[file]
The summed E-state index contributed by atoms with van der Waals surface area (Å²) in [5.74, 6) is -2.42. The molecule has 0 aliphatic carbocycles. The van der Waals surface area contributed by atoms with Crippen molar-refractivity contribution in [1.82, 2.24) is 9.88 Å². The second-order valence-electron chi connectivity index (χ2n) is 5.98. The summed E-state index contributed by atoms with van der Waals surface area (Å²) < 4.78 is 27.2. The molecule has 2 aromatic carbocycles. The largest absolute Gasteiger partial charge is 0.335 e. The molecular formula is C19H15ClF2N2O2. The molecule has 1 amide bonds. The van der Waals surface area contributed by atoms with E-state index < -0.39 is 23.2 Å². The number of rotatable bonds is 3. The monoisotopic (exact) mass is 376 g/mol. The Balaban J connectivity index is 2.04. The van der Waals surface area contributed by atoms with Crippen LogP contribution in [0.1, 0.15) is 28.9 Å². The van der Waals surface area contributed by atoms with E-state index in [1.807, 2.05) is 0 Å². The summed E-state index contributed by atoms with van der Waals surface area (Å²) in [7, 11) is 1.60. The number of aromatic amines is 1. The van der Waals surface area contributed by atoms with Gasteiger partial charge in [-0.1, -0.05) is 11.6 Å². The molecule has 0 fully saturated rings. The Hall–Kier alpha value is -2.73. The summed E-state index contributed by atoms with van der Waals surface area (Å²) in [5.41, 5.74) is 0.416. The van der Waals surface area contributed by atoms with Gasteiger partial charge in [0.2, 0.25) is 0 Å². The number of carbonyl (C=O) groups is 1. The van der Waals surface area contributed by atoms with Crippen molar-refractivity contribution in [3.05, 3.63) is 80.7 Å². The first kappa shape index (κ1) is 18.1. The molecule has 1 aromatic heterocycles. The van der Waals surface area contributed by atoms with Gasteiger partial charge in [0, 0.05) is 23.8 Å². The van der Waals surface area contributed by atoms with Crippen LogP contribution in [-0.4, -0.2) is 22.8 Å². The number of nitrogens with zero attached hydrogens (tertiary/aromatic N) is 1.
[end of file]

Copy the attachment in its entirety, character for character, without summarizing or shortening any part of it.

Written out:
The summed E-state index contributed by atoms with van der Waals surface area (Å²) in [5.74, 6) is -2.42. The molecule has 0 aliphatic carbocycles. The van der Waals surface area contributed by atoms with Crippen molar-refractivity contribution in [1.82, 2.24) is 9.88 Å². The second-order valence-electron chi connectivity index (χ2n) is 5.98. The summed E-state index contributed by atoms with van der Waals surface area (Å²) < 4.78 is 27.2. The molecule has 2 aromatic carbocycles. The largest absolute Gasteiger partial charge is 0.335 e. The molecular formula is C19H15ClF2N2O2. The molecule has 1 amide bonds. The van der Waals surface area contributed by atoms with E-state index < -0.39 is 23.2 Å². The number of rotatable bonds is 3. The monoisotopic (exact) mass is 376 g/mol. The Balaban J connectivity index is 2.04. The van der Waals surface area contributed by atoms with Crippen LogP contribution in [0.1, 0.15) is 28.9 Å². The van der Waals surface area contributed by atoms with E-state index in [1.807, 2.05) is 0 Å². The summed E-state index contributed by atoms with van der Waals surface area (Å²) in [7, 11) is 1.60. The number of aromatic amines is 1. The van der Waals surface area contributed by atoms with Gasteiger partial charge in [-0.1, -0.05) is 11.6 Å². The molecule has 0 fully saturated rings. The Hall–Kier alpha value is -2.73. The summed E-state index contributed by atoms with van der Waals surface area (Å²) in [5.41, 5.74) is 0.416. The van der Waals surface area contributed by atoms with Gasteiger partial charge in [0.2, 0.25) is 0 Å². The number of carbonyl (C=O) groups is 1. The van der Waals surface area contributed by atoms with Crippen molar-refractivity contribution in [3.05, 3.63) is 80.7 Å². The first kappa shape index (κ1) is 18.1. The molecule has 1 aromatic heterocycles. The van der Waals surface area contributed by atoms with Gasteiger partial charge in [0, 0.05) is 23.8 Å². The van der Waals surface area contributed by atoms with Crippen LogP contribution in [-0.4, -0.2) is 22.8 Å². The number of nitrogens with zero attached hydrogens (tertiary/aromatic N) is 1.